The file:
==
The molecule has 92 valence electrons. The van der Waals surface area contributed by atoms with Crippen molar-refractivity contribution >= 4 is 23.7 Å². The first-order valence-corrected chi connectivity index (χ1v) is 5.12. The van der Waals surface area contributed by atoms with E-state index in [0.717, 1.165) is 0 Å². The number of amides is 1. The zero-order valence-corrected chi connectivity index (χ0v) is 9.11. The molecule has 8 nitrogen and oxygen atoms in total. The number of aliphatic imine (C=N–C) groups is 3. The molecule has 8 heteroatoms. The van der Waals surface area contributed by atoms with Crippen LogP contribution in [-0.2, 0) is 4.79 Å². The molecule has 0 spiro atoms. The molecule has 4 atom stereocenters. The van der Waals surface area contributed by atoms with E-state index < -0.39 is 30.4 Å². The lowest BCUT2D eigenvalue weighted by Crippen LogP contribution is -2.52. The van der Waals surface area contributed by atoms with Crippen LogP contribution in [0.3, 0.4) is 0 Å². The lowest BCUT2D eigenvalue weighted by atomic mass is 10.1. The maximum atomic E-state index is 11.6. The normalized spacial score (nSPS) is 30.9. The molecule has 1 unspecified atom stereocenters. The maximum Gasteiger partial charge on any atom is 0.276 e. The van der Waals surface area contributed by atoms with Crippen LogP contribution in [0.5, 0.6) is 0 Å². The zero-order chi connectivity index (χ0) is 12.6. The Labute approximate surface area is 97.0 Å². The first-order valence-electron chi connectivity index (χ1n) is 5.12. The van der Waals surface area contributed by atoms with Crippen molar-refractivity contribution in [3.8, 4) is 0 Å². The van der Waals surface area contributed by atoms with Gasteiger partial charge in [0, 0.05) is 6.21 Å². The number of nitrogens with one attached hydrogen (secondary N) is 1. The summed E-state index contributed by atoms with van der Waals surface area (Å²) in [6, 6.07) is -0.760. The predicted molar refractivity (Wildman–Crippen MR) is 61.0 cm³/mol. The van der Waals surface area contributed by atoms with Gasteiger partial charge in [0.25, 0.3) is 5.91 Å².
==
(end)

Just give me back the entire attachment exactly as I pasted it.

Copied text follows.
The molecule has 92 valence electrons. The van der Waals surface area contributed by atoms with Crippen molar-refractivity contribution >= 4 is 23.7 Å². The first-order valence-corrected chi connectivity index (χ1v) is 5.12. The van der Waals surface area contributed by atoms with E-state index in [0.717, 1.165) is 0 Å². The number of amides is 1. The zero-order valence-corrected chi connectivity index (χ0v) is 9.11. The molecule has 8 nitrogen and oxygen atoms in total. The number of aliphatic imine (C=N–C) groups is 3. The molecule has 8 heteroatoms. The van der Waals surface area contributed by atoms with Crippen LogP contribution in [-0.2, 0) is 4.79 Å². The molecule has 0 spiro atoms. The molecule has 4 atom stereocenters. The van der Waals surface area contributed by atoms with E-state index < -0.39 is 30.4 Å². The lowest BCUT2D eigenvalue weighted by Crippen LogP contribution is -2.52. The van der Waals surface area contributed by atoms with Crippen LogP contribution in [0.3, 0.4) is 0 Å². The lowest BCUT2D eigenvalue weighted by atomic mass is 10.1. The maximum atomic E-state index is 11.6. The normalized spacial score (nSPS) is 30.9. The molecule has 1 unspecified atom stereocenters. The maximum Gasteiger partial charge on any atom is 0.276 e. The van der Waals surface area contributed by atoms with Crippen LogP contribution in [0.5, 0.6) is 0 Å². The zero-order chi connectivity index (χ0) is 12.6. The Labute approximate surface area is 97.0 Å². The first-order valence-electron chi connectivity index (χ1n) is 5.12. The van der Waals surface area contributed by atoms with Crippen molar-refractivity contribution in [3.8, 4) is 0 Å². The van der Waals surface area contributed by atoms with Gasteiger partial charge in [0, 0.05) is 6.21 Å². The number of nitrogens with one attached hydrogen (secondary N) is 1. The summed E-state index contributed by atoms with van der Waals surface area (Å²) in [6, 6.07) is -0.760. The predicted molar refractivity (Wildman–Crippen MR) is 61.0 cm³/mol. The van der Waals surface area contributed by atoms with Gasteiger partial charge in [0.25, 0.3) is 5.91 Å².